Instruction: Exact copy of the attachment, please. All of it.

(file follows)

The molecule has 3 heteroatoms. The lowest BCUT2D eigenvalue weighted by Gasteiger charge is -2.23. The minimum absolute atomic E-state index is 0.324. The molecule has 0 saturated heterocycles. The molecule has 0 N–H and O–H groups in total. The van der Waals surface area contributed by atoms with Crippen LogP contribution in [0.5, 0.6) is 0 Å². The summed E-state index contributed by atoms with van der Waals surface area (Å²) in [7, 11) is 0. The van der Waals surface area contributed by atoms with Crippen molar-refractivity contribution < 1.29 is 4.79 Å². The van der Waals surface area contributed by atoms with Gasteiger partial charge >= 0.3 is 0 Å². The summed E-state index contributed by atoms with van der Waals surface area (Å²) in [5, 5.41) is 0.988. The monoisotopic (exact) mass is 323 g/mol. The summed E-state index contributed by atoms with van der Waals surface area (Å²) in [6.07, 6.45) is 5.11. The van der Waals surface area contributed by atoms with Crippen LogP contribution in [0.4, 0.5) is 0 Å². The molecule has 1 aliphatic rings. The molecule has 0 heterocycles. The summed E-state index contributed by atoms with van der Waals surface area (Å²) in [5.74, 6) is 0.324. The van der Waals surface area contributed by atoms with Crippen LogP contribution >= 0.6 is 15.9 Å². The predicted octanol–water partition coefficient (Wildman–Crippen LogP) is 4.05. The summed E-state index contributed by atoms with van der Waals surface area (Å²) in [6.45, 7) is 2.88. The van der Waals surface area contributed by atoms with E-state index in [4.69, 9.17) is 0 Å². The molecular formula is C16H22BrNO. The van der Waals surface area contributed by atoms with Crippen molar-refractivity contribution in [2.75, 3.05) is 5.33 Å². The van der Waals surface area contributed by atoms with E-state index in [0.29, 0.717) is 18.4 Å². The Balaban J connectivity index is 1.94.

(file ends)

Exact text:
The molecule has 3 heteroatoms. The lowest BCUT2D eigenvalue weighted by Gasteiger charge is -2.23. The minimum absolute atomic E-state index is 0.324. The molecule has 0 saturated heterocycles. The molecule has 0 N–H and O–H groups in total. The van der Waals surface area contributed by atoms with Crippen LogP contribution in [0.5, 0.6) is 0 Å². The summed E-state index contributed by atoms with van der Waals surface area (Å²) in [7, 11) is 0. The van der Waals surface area contributed by atoms with Crippen molar-refractivity contribution < 1.29 is 4.79 Å². The van der Waals surface area contributed by atoms with Gasteiger partial charge >= 0.3 is 0 Å². The summed E-state index contributed by atoms with van der Waals surface area (Å²) in [5, 5.41) is 0.988. The monoisotopic (exact) mass is 323 g/mol. The summed E-state index contributed by atoms with van der Waals surface area (Å²) in [6.07, 6.45) is 5.11. The van der Waals surface area contributed by atoms with Crippen LogP contribution in [0.4, 0.5) is 0 Å². The molecule has 1 aliphatic rings. The molecule has 0 heterocycles. The summed E-state index contributed by atoms with van der Waals surface area (Å²) in [5.74, 6) is 0.324. The van der Waals surface area contributed by atoms with Crippen LogP contribution >= 0.6 is 15.9 Å². The predicted octanol–water partition coefficient (Wildman–Crippen LogP) is 4.05. The summed E-state index contributed by atoms with van der Waals surface area (Å²) in [6.45, 7) is 2.88. The van der Waals surface area contributed by atoms with E-state index in [4.69, 9.17) is 0 Å². The molecular formula is C16H22BrNO. The van der Waals surface area contributed by atoms with Crippen molar-refractivity contribution in [2.75, 3.05) is 5.33 Å². The van der Waals surface area contributed by atoms with E-state index in [0.29, 0.717) is 18.4 Å². The Balaban J connectivity index is 1.94.